The Illustrated Jane Eyre, with illustrations by Dame DarcyI first read Jane Eyre for my 10th grade English class. We had a choice between Brontë's famous novel and When the Legends Die by Hal Borland. Most students chose the latter, being quite a bit shorter than Jane Eyre. I read both. Yes, I really was that big of a book geek, even then. I remember reading Jane Eyre outside in the back field and absolutely loving it. Recently, I've been looking for a nice copy of the novel, and unexpectedly came across this edition at my favorite comic store.The illustrations by Dame Darcy (probably best known for her comic book series, Meatcake) are rather Gothic in style; most are black and white ink drawings, although there are a handful of full-page color prints, as well. I actually preferred the ink drawings, especially the full-page ones, although the smaller illustrations sprinkled throughout the text were delightful to stumble upon. My only complaint is that, at times, they could have been better placed in order to coincide with the story-line.Jane Eyre is a willful and passionate young girl; orphaned, she unhappily lives with her Aunt and cousins. She is sent to Lowood School, were she remains first as a student, and then as teacher for eight years. Eventually, she hires herself out as a governess, gaining her own independence to some extent. Her new employer, Mr. Rochester, is used to having things his way and is quite taken by Jane. She unexpectedly finds herself becoming rather enamored of him even though he is quite wealthy, decidedly not handsome, and much older than she is. Only, he's keeping a dark secret from his past from her, one that will change everything should she discover it.I was not disappointed with the re-read, even if I did know how everything turns out. I absolutely loved the interactions between Jane and Mr. Rochester; she can be rather sassy at times, and he knows how to take it. Tragically romantic, Jane Eyre is among my favorite books.Experiments in Reading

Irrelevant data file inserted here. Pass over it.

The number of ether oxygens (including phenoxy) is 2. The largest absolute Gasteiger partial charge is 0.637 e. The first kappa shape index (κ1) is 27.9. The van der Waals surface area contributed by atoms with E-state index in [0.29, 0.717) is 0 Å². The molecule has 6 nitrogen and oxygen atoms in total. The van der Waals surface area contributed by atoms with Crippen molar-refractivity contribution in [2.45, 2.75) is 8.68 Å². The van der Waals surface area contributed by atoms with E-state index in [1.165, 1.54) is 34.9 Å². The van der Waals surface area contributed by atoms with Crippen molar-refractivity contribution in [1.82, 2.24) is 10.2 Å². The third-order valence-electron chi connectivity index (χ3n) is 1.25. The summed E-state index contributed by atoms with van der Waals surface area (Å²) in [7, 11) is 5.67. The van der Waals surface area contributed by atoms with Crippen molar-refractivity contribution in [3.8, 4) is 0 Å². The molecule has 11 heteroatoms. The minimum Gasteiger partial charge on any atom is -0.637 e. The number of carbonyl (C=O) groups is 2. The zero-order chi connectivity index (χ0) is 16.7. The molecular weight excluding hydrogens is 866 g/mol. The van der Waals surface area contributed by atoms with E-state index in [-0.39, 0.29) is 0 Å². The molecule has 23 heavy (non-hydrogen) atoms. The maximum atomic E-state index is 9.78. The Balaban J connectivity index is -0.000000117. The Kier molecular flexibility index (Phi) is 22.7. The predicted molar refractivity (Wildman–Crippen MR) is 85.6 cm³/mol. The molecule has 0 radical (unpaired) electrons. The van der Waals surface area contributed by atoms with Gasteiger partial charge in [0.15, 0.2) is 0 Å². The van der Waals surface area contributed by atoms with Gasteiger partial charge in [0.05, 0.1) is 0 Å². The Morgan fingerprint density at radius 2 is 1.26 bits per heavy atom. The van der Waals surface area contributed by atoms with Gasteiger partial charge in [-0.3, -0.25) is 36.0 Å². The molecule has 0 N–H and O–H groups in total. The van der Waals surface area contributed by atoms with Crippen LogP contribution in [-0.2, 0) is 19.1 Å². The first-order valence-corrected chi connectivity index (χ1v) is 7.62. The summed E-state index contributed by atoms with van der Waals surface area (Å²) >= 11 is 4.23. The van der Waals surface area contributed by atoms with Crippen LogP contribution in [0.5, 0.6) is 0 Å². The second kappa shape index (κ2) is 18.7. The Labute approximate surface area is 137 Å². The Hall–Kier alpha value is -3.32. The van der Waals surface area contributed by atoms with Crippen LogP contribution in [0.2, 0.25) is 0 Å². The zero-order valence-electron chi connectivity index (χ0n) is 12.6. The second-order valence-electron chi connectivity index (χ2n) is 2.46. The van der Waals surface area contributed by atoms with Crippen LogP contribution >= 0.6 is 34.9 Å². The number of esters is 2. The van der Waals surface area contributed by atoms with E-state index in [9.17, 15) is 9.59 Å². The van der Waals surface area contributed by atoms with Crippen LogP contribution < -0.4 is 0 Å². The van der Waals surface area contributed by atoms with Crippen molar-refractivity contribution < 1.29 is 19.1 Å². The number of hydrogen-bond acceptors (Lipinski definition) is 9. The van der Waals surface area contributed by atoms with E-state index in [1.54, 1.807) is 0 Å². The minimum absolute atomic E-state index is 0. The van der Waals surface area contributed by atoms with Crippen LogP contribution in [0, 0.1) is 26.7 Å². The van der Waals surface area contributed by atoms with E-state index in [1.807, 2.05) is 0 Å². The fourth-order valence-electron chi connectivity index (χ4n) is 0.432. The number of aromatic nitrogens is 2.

Jane Eyre, is one of the classics that I’ve been meaning to read for ages, but it took a pretty cover to (finally) buy it, and a hangover to start reading it. Jane Eyre is indeed the story of Jane, from her miserable childhood, through her slightly less miserable adolescence and to her adulthood. Orphan of both parents, she lives with her aunt and cousins, but it is a life without affection. When she is sent to a school far from home she believes that her conditions can only improve, but it isn't without trouble that she finishes her education and is ready to seek employment.This story was not new to me, but I had only watched the TV series, and some time ago, so the details were a bit hazy. I knew there would be a happy ending, but then, there always is (I had quite forgotten everything else about the ending). I was actually expecting a lot more drama in the beginning (I think I got the order of some events wrong), so the more I read, the more I dreaded what was (I thought) sure to come.There is a very strong Beauty and the Beast feel to it. Yes, I know both the love birds are as ugly as they come, making it Beast and the Beast, but to me it is about their personalities. Jane very nice and proper (even if a little blunt), Mr. Rochester quite the devil (and drama queen), teasing and insulting. I liked Mr. Rochester’s wild personality, even if sometimes it is a bit too flamboyant. Jane’s uptightness got to my nerves sometimes, but I liked her bluntness and honesty. But most of all, it was the bickering between these too: the intelligent semi-arguments were really fun to read.My biggest problem with the classics (and I say problem is the very loosest of senses) is that I have to adapt to the values of the times when they were written. It is most likely that a modern day Jane would take the easier route, by running away WITH her beloved and not running away FROM him (I know I would, along with taking more conventional measures to deal with the problem in the attic). That made some parts in the book a bit harder to enjoy (or should I say, not to scream at the characters), but that choice was also in tune with the character's personality and way of being.But to me, the strongest point of this book is how it is written. The use of the first person takes away the distance I could have felt due to Jane’s personality. And the descriptions are absolutely vivid. I was constantly lost on 19th century England, taking walks through the moors, sitting by the fireplace, studying people… Making the drama all the more, well, dramatic, because it felt like it was happening to me.I really liked this book, even though it took me quite awhile to finish. It's very well written, and it's not only about romance, it portrays a society that is slightly different from ours - one that not so long ago was the norm. The down side was that there was a bit more drama that I felt was necessary, and all the religious babble, that started to really get on my nerves by the end of the book (courtesy of a late comer character). Still, it definitely deserves it's place among the classics.Also at Spoilers and Nuts